• Shortness of breath, sinus congestion or chronic cough
  • Red eyes, blurred vision, sweats, mood swings, sharp pains
  • Abdominal pain, diarrhea, bloating
  • Vertigo, feeling lightheaded


The common misconception about mold is that a surface can be cleaned and that will take care of the mold. THIS IS NOT TRUE! If you see mold growing on your walls you can bet there is more behind your walls, as mold likes to grow in damp, dark areas. A bad mold problem needs to be taken care of by a licensed professional.

If your employees start to exhibit symptoms of mold exposure it is important you get your building tested and treated for mold remediation.

Bait and Switch

When you call to get your ducts cleaned, do you really know who’s showing up?


Duct cleaning is a necessary part of home ownership. Over time, HVAC systems become a haven for dust, allergens, and even dust mites, pollen, and mold spores.

Having your ducts clean can result in an immediate improvement in air quality, and even a noticeable difference in quality of life for allergy sufferers. For some, heat and air conditioning use can even decline due to an increase in air flow.

The National Air Duct Cleaners Association recommends getting your air ducts cleaned every 3 to 5 years, but some owners may want to do it more often, depending on lifestyle habits, including indoor pets, smoking, etc.

Unfortunately, while there are many reputable, and experienced businesses, such as Moldbusters, who are certified with state licenses, and specifically, Mold Remediation Licenses, there are some businesses who prey upon an unsuspecting public, and seniors in particular.

According to the Better Business Bureau, it’s a scam called a “bait and switch,” and the BBB says it’s happening all across the country. The BBB claims that there are actually dozens of connected companies involved in the scam. These companies have been systematically ripping off homeowners for more than a decade to the tune of millions of dollars.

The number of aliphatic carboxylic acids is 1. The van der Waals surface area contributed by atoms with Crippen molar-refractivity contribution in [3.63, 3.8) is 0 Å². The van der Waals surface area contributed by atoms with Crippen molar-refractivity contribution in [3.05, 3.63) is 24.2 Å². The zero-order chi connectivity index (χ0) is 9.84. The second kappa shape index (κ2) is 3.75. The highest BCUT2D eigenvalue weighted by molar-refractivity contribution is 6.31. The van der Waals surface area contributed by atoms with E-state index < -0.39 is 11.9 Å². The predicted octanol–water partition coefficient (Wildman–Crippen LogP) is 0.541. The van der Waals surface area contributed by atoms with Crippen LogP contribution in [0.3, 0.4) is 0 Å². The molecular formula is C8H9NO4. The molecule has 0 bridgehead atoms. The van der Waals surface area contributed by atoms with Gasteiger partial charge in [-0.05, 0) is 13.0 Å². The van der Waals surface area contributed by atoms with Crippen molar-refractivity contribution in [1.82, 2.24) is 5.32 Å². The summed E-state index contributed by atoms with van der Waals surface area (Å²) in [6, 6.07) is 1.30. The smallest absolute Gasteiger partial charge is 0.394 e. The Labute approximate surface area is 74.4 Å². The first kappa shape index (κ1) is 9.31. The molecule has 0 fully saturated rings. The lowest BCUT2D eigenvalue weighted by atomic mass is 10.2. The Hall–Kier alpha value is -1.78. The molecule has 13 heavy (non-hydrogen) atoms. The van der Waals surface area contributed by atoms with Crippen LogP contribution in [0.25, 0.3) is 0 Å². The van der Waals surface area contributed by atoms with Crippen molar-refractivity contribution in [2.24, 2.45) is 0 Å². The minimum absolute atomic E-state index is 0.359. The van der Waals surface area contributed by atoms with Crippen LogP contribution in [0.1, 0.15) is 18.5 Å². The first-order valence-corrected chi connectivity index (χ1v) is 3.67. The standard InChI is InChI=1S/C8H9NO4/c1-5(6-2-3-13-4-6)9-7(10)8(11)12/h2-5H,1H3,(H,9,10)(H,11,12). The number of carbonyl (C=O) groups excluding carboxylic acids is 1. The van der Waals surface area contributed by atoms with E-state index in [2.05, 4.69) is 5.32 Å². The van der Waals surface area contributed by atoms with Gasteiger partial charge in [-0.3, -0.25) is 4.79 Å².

Over the years, the BBB has been bombarded with hundreds of similar complaints about the scam. Victims say that the service techs get in with a sweet promise:

Full house duct cleaning for only $49.99.

This should be the first red flag. While a real duct cleaning isn’t astronomically expensive, it can take over 4 hours, and will definitely cost more than $49.99. Once the technician gets inside, they will routinely mislead them into paying hundreds or even thousands of dollars for additional work. Many were told they had dangerous mold. Others had their homes unnecessarily flooded with noxious chemicals. Some said they were afraid of the workmen. All said they were duped into paying hundreds more than the promised $49.99 advertised price.

How can you know if you need your ducts cleaned? These tips can help:

A few indicators that your air ducts and/or furnace require cleaning:

  • When you constantly find dust on your furniture.
  • After cleaning, there is still dust floating around the house.
  • You find it more difficult to sleep; you experience headaches, increased tendency to snore, congestion, or sinus problems.
  • Rooms in your house have little or no air flow from the vents.
  • You are constantly getting sick or are experiencing more allergies than usual.
  • Musty or stale odor comes from the air ducts vents.


If you see these problems in your home, before calling a technician, remember!

  • Check them out with the BBB.
  • If you suspect mold, or are worried about it, make sure that the people who come to your home are licensed though the state for Mold Remediation.
  • A real duct cleaning company will come to your home, do an inspection, and THEN give you a price for the work.

Following these tips can help to keep your home and ducts clean, and your bank account safe from duct cleaning scammers!

Check out some of these videos to know what to look out for!